(Bloomberg) -- A $430 billion sell-off earlier this week in artificial-intelligence darling Nvidia Corp. was no more than a blip to Neuberger Berman Group’s Steve Eisman.

The senior portfolio manager, best known for his “Big Short” bet against subprime mortgages ahead of the global financial crisis, owns “a lot” of the chipmaker’s shares and considers it a long-term play that’s going to be relevant for years to come, he said Tuesday in an an interview on Bloomberg Television.

Traders appeared to share his view Tuesday as the stock rallied 6.8%, climbing back from a three-day slide that pushed shares down more than 10% for the first time since April, past the threshold that represents a correction.

“If you look at the chart on Nvidia, you can barely see the correction,” Eisman said. “I don’t think it means anything.”

The AI poster-child has soared this year amid a furious appetite for its chips that dominate the market for artificial-intelligence computing. Its latest climb saw shares surge 43% from its May 22 earnings report and stock-split announcement to the June 18 peak, when it toppled Microsoft Corp. to become the world’s most valuable company — a title it has since lost.

Nvidia is still up 155% this year through Tuesday’s close. As some skeptics worry that the company has grown too quickly, Eisman says price is the last thing to fret over.

“One of the things I learned running a hedge fund is that shorting a stock solely because of valuation is a death wish,” he said, adding that people purchase a stock even when it’s perceived to be expensive because they’re buying into a story. “As long as the story is intact — like Nvidia is obviously intact — the story is going to continue. I don’t think all that much about the valuation of Nvidia.”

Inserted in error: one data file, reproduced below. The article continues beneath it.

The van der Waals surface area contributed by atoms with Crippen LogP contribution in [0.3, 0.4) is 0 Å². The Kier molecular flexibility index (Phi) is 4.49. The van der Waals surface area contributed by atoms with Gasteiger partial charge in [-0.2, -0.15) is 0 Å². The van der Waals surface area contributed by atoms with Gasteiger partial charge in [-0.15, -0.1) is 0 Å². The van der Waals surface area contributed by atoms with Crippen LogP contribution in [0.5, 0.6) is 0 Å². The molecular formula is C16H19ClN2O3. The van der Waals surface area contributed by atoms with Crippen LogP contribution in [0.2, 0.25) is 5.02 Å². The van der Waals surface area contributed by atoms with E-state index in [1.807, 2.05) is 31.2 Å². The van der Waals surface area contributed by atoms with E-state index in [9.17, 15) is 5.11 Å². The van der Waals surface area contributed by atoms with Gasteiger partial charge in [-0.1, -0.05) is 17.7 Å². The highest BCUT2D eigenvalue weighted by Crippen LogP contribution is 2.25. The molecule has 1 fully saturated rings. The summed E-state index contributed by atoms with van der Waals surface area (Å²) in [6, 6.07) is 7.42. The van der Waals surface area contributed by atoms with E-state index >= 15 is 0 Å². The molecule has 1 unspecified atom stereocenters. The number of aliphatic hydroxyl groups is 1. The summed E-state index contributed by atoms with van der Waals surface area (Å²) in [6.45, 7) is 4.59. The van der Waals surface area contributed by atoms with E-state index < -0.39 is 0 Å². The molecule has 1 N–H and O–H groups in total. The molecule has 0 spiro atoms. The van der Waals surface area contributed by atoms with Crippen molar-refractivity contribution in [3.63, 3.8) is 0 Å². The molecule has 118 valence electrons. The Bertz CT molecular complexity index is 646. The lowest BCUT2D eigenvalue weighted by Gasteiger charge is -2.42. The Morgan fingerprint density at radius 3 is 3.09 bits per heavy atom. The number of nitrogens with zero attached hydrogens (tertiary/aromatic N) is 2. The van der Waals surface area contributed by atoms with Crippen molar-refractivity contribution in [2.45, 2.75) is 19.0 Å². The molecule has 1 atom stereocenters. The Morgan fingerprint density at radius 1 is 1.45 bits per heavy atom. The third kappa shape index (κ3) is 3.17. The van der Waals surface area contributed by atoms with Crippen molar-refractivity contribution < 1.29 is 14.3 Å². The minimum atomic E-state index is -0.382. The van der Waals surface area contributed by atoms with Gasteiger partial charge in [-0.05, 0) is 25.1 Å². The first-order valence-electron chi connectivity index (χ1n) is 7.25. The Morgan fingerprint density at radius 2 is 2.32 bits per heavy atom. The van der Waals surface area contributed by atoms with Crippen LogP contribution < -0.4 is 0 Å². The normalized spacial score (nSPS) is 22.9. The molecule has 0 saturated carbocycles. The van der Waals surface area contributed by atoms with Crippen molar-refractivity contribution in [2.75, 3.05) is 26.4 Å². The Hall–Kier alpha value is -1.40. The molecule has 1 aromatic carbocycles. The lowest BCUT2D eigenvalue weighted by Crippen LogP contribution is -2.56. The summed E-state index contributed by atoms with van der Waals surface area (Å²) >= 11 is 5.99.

The message that Nvidia will continue to benefit from booming AI demand was echoed by Nuveen Asset Management LLC’s chief investment officer.

“Nvidia is the company that wins in this space, basically no matter what,” Saira Malik said in an interview. “Everyone who wants to shift into AI basically has to use Nvidia’s products. Their growth rate has been so strong that their price-to-earnings really isn’t expensive.”

Malik is a portfolio manager for several key investment strategies for Nuveen, a $1.3 trillion global asset manager. The $125 billion College Retirement Equities Fund - Stock Account, which she oversees, has outperformed 86% of peers over the past year, according to data compiled by Bloomberg. Microsoft, Nvidia, Apple Inc. and Amazon.com Inc. were the fund’s biggest holdings as of the end of May. 

“People will say the stock price itself has just done so well, how can you own it?” Malik said. When compared to peers, “it’s not an expensive stock.”

While Nvidia trades at a premium of about 50% to the Nasdaq 100 Index, its 12-month forward price-to-earnings ratio has pulled back from a 2023 high of 63 times down to about 40. It’s now valued close to peers such as Advanced Micro Devices Inc. Malik said the AI-fueled rally in Nvidia and Microsoft — which has propelled US stock benchmarks to a series of record highs — is unlike the dot-com bubble. 

“These companies are much more dominant because they are not brand new,” she said. “They’ve been around for years investing in this trend. So I do think it’s different this time.”

--With assistance from Jeran Wittenstein, Ryan Vlastelica, Lisa Abramowicz, Annmarie Hordern and Dani Burger.

(Updates with Tuesday’s stock move.)

©2024 Bloomberg L.P.